Forecasting Interest Rates

Politics and the Fed

Last week, I explained why the Federal Reserve (Fed) is unlikely to meet its 2% inflation target in 2024, and I haven’t changed my mind. I referred to an article that said, “Fed Chair Jerome Powell made it clear Tuesday he thinks the Fed will need more than a quarter’s worth of data to really make a judgment on whether inflation is steadily falling towards 2%.”

Based on that, I concluded, “If that is the case, and taking Powell’s statement at face value, interest rate cuts seem unlikely in 2024.”

Should we take Powell’s statement at face value?

I am more confident predicting the inflation rate through the end of the year than I am predicting interest rates. Inflation is the result of millions of people deciding what they want to charge for what they sell and what they are willing to pay for what they buy. Monetary policy is the primary determinant of inflation, but today’s inflation results from past monetary policy. Interest rates are heavily influenced by the decisions of a few people at the Fed.

Economics offers much insight into how people will respond to monetary policy in the recent past. However, it offers only a little insight into Powell and his colleagues at the Fed’s decisions.

If inflation does not meaningfully decline, then, taking Powell’s statement at face value, there will be no interest rate cuts in 2024. However, Fed decisions may have political motivations behind them. If so, in an election year, interest rate cuts could be coming even if inflation remains at (or above) its present level.

Economics does lend some insight into this, noting the possibility of political business cycles. The theory, in brief, is that incumbents are more likely to be reelected when the economy is in an upswing, so they have an incentive to stimulate the economy leading up to an election, even if negative consequences of that stimulus will occur after the election.

That stimulus might occur through fiscal policy. For example, an incumbent might introduce a policy to forgive the debts of a group of debtors, which would have the dual effects of injecting additional spending into the economy and buying the gratitude of those whose debts are forgivenRelated to today’s topic, the stimulus also might occur through monetary policy. The Fed can lower interest rates to provide stimulus, even though that would be counterproductive to its declared goal of lowering inflation.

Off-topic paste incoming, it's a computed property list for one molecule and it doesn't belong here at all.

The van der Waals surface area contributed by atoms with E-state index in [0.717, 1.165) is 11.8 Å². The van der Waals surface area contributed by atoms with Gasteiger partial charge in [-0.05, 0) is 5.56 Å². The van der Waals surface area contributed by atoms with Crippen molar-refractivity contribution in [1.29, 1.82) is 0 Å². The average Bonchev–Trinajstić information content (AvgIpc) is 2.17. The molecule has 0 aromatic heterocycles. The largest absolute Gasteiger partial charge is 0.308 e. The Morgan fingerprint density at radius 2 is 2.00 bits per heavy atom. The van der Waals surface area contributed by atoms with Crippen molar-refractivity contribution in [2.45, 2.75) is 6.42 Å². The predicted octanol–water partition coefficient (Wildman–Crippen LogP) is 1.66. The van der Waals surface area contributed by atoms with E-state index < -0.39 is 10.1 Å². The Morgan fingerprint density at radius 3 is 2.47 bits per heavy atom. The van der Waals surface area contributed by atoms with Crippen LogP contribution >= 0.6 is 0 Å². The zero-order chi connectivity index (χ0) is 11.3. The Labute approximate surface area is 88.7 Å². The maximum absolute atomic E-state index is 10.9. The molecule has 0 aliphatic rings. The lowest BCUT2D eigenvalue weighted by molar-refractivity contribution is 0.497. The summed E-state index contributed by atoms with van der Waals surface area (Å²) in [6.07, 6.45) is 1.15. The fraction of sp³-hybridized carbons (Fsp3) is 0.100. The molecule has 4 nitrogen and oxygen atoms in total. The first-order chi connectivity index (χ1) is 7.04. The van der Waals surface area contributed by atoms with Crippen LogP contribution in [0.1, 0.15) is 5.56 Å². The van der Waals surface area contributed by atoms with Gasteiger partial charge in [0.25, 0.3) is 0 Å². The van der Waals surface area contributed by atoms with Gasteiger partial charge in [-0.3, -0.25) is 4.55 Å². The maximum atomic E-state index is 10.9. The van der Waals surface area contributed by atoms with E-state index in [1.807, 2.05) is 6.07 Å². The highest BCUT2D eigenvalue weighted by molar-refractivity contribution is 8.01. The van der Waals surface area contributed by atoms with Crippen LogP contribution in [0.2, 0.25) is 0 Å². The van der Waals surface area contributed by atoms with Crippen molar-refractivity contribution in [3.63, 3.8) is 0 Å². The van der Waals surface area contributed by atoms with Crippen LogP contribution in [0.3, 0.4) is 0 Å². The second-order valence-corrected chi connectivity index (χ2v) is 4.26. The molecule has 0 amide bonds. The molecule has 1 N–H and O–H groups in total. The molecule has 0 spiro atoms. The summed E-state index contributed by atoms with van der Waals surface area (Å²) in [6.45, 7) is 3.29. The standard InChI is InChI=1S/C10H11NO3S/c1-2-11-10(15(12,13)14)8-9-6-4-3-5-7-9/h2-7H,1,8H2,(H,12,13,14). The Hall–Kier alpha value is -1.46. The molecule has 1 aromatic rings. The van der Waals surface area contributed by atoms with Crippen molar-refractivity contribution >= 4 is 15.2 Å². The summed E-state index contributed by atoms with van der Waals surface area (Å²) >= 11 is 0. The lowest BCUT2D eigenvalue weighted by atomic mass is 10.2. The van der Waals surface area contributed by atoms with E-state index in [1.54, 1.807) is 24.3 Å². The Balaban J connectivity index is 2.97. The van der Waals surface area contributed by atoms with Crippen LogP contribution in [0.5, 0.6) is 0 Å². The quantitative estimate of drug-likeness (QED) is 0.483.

If I am right that the inflation rate will show no meaningful decrease in 2024, and the Fed does not cut interest rates, then Powell’s statement means what it says. If inflation does not fall and the Fed cuts interest rates, that would be a sign that it is bowing to political pressure from incumbents to provide monetary stimulus to the economy prior to the election.

We can see what the Fed is doing. Intuiting its motives is conjecture. I have previously suggested that Powell’s Fed has been politically astute in its anti-inflation policies. In 2022, Powell and others at the Fed echoed the Biden administration’s line on inflation even though there was good reason to question it.

If my conjecture two years ago was correct, we might expect interest rate cuts leading up to the election, regardless of the inflation numbers.

Last week, I gave an inflation forecast. This week, I am telling you that I cannot forecast short-term interest rates because that is up to the Fed’s discretion, and I can’t read their minds. What I will say is that if my inflation forecast proves accurate and the Fed lowers interest rates prior to the election, there is good reason to think that the Fed’s “get tough on inflation” policy was put on hold for political reasons.

Randall G. Holcombe is a Senior Fellow at the Independent Institute, the DeVoe Moore Professor of Economics at Florida State University, and author of the Independent Institute book Liberty in Peril: Democracy and Power in American History.
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